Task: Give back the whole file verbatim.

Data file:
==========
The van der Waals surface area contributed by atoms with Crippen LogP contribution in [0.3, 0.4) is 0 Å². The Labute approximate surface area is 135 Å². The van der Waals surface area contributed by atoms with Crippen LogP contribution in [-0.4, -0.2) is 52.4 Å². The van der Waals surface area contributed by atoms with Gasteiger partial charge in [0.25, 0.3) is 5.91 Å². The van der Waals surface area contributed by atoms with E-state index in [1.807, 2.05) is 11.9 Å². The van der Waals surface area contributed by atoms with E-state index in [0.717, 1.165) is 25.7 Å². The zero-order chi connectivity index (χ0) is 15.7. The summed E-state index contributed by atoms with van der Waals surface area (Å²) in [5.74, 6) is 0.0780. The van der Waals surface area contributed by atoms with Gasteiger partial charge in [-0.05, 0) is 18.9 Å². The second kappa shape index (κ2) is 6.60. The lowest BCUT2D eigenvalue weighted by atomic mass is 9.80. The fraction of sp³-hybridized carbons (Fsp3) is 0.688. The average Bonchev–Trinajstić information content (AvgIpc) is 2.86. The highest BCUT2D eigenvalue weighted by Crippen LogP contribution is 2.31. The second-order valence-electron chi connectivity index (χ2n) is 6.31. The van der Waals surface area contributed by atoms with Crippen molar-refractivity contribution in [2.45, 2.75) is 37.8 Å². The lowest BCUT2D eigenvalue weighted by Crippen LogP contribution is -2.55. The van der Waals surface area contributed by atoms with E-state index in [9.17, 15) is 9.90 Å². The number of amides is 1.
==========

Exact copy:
The van der Waals surface area contributed by atoms with Crippen LogP contribution in [0.3, 0.4) is 0 Å². The Labute approximate surface area is 135 Å². The van der Waals surface area contributed by atoms with Crippen LogP contribution in [-0.4, -0.2) is 52.4 Å². The van der Waals surface area contributed by atoms with Gasteiger partial charge in [0.25, 0.3) is 5.91 Å². The van der Waals surface area contributed by atoms with E-state index in [1.807, 2.05) is 11.9 Å². The van der Waals surface area contributed by atoms with E-state index in [0.717, 1.165) is 25.7 Å². The zero-order chi connectivity index (χ0) is 15.7. The summed E-state index contributed by atoms with van der Waals surface area (Å²) in [5.74, 6) is 0.0780. The van der Waals surface area contributed by atoms with Gasteiger partial charge in [-0.05, 0) is 18.9 Å². The second kappa shape index (κ2) is 6.60. The lowest BCUT2D eigenvalue weighted by atomic mass is 9.80. The fraction of sp³-hybridized carbons (Fsp3) is 0.688. The average Bonchev–Trinajstić information content (AvgIpc) is 2.86. The highest BCUT2D eigenvalue weighted by Crippen LogP contribution is 2.31. The second-order valence-electron chi connectivity index (χ2n) is 6.31. The van der Waals surface area contributed by atoms with Crippen molar-refractivity contribution in [2.45, 2.75) is 37.8 Å². The lowest BCUT2D eigenvalue weighted by Crippen LogP contribution is -2.55. The van der Waals surface area contributed by atoms with E-state index in [9.17, 15) is 9.90 Å². The number of amides is 1.